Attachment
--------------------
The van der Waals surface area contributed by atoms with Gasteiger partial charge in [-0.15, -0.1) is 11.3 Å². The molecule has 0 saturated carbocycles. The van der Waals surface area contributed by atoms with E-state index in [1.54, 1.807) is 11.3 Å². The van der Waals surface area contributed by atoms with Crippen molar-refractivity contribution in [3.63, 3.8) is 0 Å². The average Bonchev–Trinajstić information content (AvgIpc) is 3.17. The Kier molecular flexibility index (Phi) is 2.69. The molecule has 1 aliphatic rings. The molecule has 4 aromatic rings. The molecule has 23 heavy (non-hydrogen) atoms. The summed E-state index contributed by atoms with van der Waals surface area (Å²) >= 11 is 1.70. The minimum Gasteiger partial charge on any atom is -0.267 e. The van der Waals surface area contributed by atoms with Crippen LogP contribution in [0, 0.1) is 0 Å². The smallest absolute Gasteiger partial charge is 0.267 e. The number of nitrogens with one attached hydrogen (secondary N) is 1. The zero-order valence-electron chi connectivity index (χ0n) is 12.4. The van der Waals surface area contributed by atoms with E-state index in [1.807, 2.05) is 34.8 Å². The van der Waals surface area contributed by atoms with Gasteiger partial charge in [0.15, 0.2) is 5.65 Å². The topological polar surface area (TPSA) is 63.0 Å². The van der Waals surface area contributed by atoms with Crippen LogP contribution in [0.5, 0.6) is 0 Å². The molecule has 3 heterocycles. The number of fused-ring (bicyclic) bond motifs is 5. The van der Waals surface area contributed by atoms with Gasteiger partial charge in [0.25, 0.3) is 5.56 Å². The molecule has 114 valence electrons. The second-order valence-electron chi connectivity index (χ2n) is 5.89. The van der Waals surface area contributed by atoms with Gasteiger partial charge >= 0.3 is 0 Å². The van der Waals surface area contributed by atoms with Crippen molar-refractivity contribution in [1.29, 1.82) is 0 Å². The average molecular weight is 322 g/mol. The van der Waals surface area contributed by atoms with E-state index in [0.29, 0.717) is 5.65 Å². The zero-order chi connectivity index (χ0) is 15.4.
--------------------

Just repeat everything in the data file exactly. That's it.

The van der Waals surface area contributed by atoms with Gasteiger partial charge in [-0.15, -0.1) is 11.3 Å². The molecule has 0 saturated carbocycles. The van der Waals surface area contributed by atoms with E-state index in [1.54, 1.807) is 11.3 Å². The van der Waals surface area contributed by atoms with Crippen molar-refractivity contribution in [3.63, 3.8) is 0 Å². The average Bonchev–Trinajstić information content (AvgIpc) is 3.17. The Kier molecular flexibility index (Phi) is 2.69. The molecule has 1 aliphatic rings. The molecule has 4 aromatic rings. The molecule has 23 heavy (non-hydrogen) atoms. The summed E-state index contributed by atoms with van der Waals surface area (Å²) >= 11 is 1.70. The minimum Gasteiger partial charge on any atom is -0.267 e. The van der Waals surface area contributed by atoms with Crippen LogP contribution in [0, 0.1) is 0 Å². The smallest absolute Gasteiger partial charge is 0.267 e. The number of nitrogens with one attached hydrogen (secondary N) is 1. The zero-order valence-electron chi connectivity index (χ0n) is 12.4. The van der Waals surface area contributed by atoms with E-state index in [1.807, 2.05) is 34.8 Å². The van der Waals surface area contributed by atoms with Gasteiger partial charge in [0.15, 0.2) is 5.65 Å². The topological polar surface area (TPSA) is 63.0 Å². The van der Waals surface area contributed by atoms with Crippen LogP contribution in [0.5, 0.6) is 0 Å². The molecule has 3 heterocycles. The number of fused-ring (bicyclic) bond motifs is 5. The van der Waals surface area contributed by atoms with Gasteiger partial charge in [0.25, 0.3) is 5.56 Å². The molecule has 114 valence electrons. The second-order valence-electron chi connectivity index (χ2n) is 5.89. The van der Waals surface area contributed by atoms with Gasteiger partial charge >= 0.3 is 0 Å². The van der Waals surface area contributed by atoms with Crippen molar-refractivity contribution in [1.29, 1.82) is 0 Å². The average molecular weight is 322 g/mol. The van der Waals surface area contributed by atoms with E-state index in [0.29, 0.717) is 5.65 Å². The zero-order chi connectivity index (χ0) is 15.4.